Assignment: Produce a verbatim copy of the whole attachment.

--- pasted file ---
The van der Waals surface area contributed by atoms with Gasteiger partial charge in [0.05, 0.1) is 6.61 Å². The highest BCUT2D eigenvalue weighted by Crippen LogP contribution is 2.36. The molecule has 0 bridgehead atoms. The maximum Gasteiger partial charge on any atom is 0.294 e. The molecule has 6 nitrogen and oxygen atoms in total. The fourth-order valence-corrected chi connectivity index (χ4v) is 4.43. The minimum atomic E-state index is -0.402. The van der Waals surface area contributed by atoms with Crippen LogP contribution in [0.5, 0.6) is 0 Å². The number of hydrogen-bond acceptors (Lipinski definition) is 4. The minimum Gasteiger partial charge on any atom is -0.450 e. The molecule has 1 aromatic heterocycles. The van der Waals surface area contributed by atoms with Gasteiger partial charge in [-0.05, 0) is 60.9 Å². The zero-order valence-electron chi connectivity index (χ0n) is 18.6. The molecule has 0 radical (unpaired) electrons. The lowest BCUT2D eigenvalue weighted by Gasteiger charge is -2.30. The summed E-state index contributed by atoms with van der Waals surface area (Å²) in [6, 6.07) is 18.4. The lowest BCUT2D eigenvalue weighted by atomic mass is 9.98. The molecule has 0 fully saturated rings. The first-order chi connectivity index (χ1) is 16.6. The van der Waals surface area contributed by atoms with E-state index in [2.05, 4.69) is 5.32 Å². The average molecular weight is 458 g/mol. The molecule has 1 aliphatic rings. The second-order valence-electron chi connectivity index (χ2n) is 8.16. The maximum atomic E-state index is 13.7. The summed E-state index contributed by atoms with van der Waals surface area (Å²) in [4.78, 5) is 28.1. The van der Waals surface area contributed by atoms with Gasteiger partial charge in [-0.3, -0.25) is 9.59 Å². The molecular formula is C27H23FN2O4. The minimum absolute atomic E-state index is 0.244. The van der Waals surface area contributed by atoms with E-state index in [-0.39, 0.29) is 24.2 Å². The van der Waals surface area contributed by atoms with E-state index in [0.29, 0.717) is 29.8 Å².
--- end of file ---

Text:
The van der Waals surface area contributed by atoms with Gasteiger partial charge in [0.05, 0.1) is 6.61 Å². The highest BCUT2D eigenvalue weighted by Crippen LogP contribution is 2.36. The molecule has 0 bridgehead atoms. The maximum Gasteiger partial charge on any atom is 0.294 e. The molecule has 6 nitrogen and oxygen atoms in total. The fourth-order valence-corrected chi connectivity index (χ4v) is 4.43. The minimum atomic E-state index is -0.402. The van der Waals surface area contributed by atoms with Crippen LogP contribution in [0.5, 0.6) is 0 Å². The number of hydrogen-bond acceptors (Lipinski definition) is 4. The minimum Gasteiger partial charge on any atom is -0.450 e. The molecule has 1 aromatic heterocycles. The van der Waals surface area contributed by atoms with Gasteiger partial charge in [-0.05, 0) is 60.9 Å². The zero-order valence-electron chi connectivity index (χ0n) is 18.6. The molecule has 0 radical (unpaired) electrons. The lowest BCUT2D eigenvalue weighted by Gasteiger charge is -2.30. The summed E-state index contributed by atoms with van der Waals surface area (Å²) in [6, 6.07) is 18.4. The lowest BCUT2D eigenvalue weighted by atomic mass is 9.98. The molecule has 0 fully saturated rings. The first-order chi connectivity index (χ1) is 16.6. The van der Waals surface area contributed by atoms with E-state index in [2.05, 4.69) is 5.32 Å². The average molecular weight is 458 g/mol. The molecule has 1 aliphatic rings. The second-order valence-electron chi connectivity index (χ2n) is 8.16. The maximum atomic E-state index is 13.7. The summed E-state index contributed by atoms with van der Waals surface area (Å²) in [4.78, 5) is 28.1. The van der Waals surface area contributed by atoms with Gasteiger partial charge in [-0.3, -0.25) is 9.59 Å². The molecular formula is C27H23FN2O4. The minimum absolute atomic E-state index is 0.244. The van der Waals surface area contributed by atoms with E-state index in [-0.39, 0.29) is 24.2 Å². The van der Waals surface area contributed by atoms with E-state index in [0.29, 0.717) is 29.8 Å².